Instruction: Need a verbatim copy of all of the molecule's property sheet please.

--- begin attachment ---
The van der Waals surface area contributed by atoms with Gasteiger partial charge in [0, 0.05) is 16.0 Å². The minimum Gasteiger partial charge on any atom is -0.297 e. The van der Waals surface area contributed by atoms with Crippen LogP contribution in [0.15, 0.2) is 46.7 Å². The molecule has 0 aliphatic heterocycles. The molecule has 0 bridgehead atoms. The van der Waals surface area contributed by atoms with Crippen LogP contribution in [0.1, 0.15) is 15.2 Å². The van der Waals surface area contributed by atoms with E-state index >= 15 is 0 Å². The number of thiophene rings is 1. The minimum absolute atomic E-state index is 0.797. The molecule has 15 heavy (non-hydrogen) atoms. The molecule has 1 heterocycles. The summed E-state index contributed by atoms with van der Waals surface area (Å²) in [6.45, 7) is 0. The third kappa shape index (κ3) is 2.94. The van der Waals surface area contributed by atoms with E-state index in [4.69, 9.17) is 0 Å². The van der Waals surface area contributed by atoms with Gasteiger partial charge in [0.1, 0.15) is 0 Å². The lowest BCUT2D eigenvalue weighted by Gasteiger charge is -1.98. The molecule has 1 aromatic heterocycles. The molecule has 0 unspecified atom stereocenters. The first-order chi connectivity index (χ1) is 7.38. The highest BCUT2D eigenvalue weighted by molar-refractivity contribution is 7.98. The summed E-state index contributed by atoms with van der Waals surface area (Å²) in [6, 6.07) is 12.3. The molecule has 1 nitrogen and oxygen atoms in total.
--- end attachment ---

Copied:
The van der Waals surface area contributed by atoms with Gasteiger partial charge in [0, 0.05) is 16.0 Å². The minimum Gasteiger partial charge on any atom is -0.297 e. The van der Waals surface area contributed by atoms with Crippen LogP contribution in [0.15, 0.2) is 46.7 Å². The molecule has 0 aliphatic heterocycles. The molecule has 0 bridgehead atoms. The van der Waals surface area contributed by atoms with Crippen LogP contribution in [0.1, 0.15) is 15.2 Å². The van der Waals surface area contributed by atoms with E-state index >= 15 is 0 Å². The number of thiophene rings is 1. The minimum absolute atomic E-state index is 0.797. The molecule has 15 heavy (non-hydrogen) atoms. The molecule has 1 heterocycles. The summed E-state index contributed by atoms with van der Waals surface area (Å²) in [6.45, 7) is 0. The third kappa shape index (κ3) is 2.94. The van der Waals surface area contributed by atoms with E-state index in [4.69, 9.17) is 0 Å². The van der Waals surface area contributed by atoms with Gasteiger partial charge in [0.1, 0.15) is 0 Å². The lowest BCUT2D eigenvalue weighted by Gasteiger charge is -1.98. The molecule has 1 aromatic heterocycles. The molecule has 0 unspecified atom stereocenters. The first-order chi connectivity index (χ1) is 7.38. The highest BCUT2D eigenvalue weighted by molar-refractivity contribution is 7.98. The summed E-state index contributed by atoms with van der Waals surface area (Å²) in [6, 6.07) is 12.3. The molecule has 1 nitrogen and oxygen atoms in total.